The Right Climate for a Climate Change Lesson?
With the election safely out of the way, is it finally time for the climate deniers to get their comeuppance? Well, maybe, and maybe not.
Let’s start by recognizing that it’s been a good couple of weeks for those of us who inhabit what used to be (may no longer be?) scorned as “the reality-based community.” Admittedly there were some anxious moments. Like millions of others, I became a polling junkie in those final days of the campaign. Was Nate Silver right in his Five Thirty-Eight blog at the New York Times, that Obama really had a 91 percent chance of re-election? Or were the conservative pundits correct when they claimed that reputable polling companies like CNN/Opinion Research, Quinnipiac, and Ipsos/Reuters were systematically biased in favor of Democrats and that Mitt Romney was headed for victory?
Of course, we know the answer now. The election brought both hope -- a president who finally broached the issue of climate change in his acceptance speech -- and, it has to be said, a certain amount of Schadenfreude, which I suspect was shared across a good part of the political spectrum. Much of this, of course, was directed at Karl Rove’s now-celebrated exchange with anchor Megyn Kelly on Fox News, which went instantly viral. “Is this just math that you do as a Republican to make yourself feel better?” Kelly asked Rove, after he challenged polls showing an Obama victory in Ohio. As John Adams said, facts are stubborn things.
Meanwhile, coastal communities from the barrier islands of New Jersey to the shores of Long Island were digging out from Superstorm Sandy. The trauma continues, three weeks later, but many people found partial comfort in the idea that Sandy, together with the president’s re-election, might have given us the “teachable moment” we’d been waiting for on climate change.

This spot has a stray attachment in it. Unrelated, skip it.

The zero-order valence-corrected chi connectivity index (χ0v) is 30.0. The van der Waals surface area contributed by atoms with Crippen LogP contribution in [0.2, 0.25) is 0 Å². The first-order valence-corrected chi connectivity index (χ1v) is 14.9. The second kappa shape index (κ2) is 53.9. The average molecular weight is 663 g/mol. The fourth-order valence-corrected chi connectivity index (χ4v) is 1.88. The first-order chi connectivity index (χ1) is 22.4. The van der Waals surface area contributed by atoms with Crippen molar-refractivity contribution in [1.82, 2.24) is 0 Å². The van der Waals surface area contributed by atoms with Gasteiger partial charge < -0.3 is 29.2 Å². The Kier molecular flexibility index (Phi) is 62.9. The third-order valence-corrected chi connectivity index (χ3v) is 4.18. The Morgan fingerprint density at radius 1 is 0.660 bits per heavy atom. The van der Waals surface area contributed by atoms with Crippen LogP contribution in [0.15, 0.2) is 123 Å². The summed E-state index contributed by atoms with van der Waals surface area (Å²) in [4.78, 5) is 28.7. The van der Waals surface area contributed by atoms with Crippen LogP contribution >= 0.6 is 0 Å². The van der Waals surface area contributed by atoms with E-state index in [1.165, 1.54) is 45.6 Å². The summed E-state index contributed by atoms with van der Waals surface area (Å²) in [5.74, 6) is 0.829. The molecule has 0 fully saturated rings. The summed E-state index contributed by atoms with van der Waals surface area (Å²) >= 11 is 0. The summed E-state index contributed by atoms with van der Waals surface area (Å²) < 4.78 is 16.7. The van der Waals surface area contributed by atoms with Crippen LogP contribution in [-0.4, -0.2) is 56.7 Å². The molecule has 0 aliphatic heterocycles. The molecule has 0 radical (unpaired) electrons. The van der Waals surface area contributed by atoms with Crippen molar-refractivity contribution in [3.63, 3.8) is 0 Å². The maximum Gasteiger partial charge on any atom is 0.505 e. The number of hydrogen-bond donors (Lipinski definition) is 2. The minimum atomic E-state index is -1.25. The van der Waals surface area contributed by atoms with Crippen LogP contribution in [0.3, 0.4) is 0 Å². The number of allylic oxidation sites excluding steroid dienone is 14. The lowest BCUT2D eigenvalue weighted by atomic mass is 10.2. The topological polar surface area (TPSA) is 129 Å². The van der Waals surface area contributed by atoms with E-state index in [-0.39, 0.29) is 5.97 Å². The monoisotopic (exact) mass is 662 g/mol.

Here, too, the polling data seemed to be running in favor of the reality-based community. Less than a month before the election (and just before Sandy hit), there were two encouraging new surveys by the highly respected Yale Project on Climate Change Communication and George Mason University Center for Climate Change. The first looked at general attitudes to the reality of global warming, the second at the relationship between extreme weather events and climate change.
- Seventy percent of Americans now believe that global warming is real, a 13-point increase since January 2010.
- Over the same period, the number of outright deniers has declined from 20 percent to 12 percent.
- Three out of four Americans now say they trust climate scientists as a source of information.
- Seventy-four percent say that “global warming is affecting weather in the United States” (up five points since March).
- Clear majorities say that this year’s record summer heat, the prolonged drought in the Midwest, and the unusually warm winter and spring of 2011-2012 were made worse by global warming.
So everything seems on track for that teachable moment, right? Well, not necessarily. The reason for my wariness lies in the polling data that the Obama campaign used to such striking effect in its election-day “ground game.” The key is in the detail, the “granularity” that lies beneath any large generalization about how people think. If Sandy is indeed a teachable moment, who exactly do we want to teach, and what language will we use to teach them -- even assuming that teach, with its patronizing overtones, is the term we want to use? For those of us who live in liberal areas of Manhattan and Brooklyn (cut off communications to Brooklyn’s Park Slope neighborhood and you’d silence half the environmental and science writers in the country), it may feel tempting to go out into the world and spread the fact-based story in which we have long believed, a story that was bolstered by those Yale-George Mason polls, followed by the fury of Sandy. But what about those who bore the brunt of the storm? If anyone should be drawing the right conclusions from the event, surely it’s the people who live along the Jersey Shore, or on Staten Island, or on the south side of Long Island.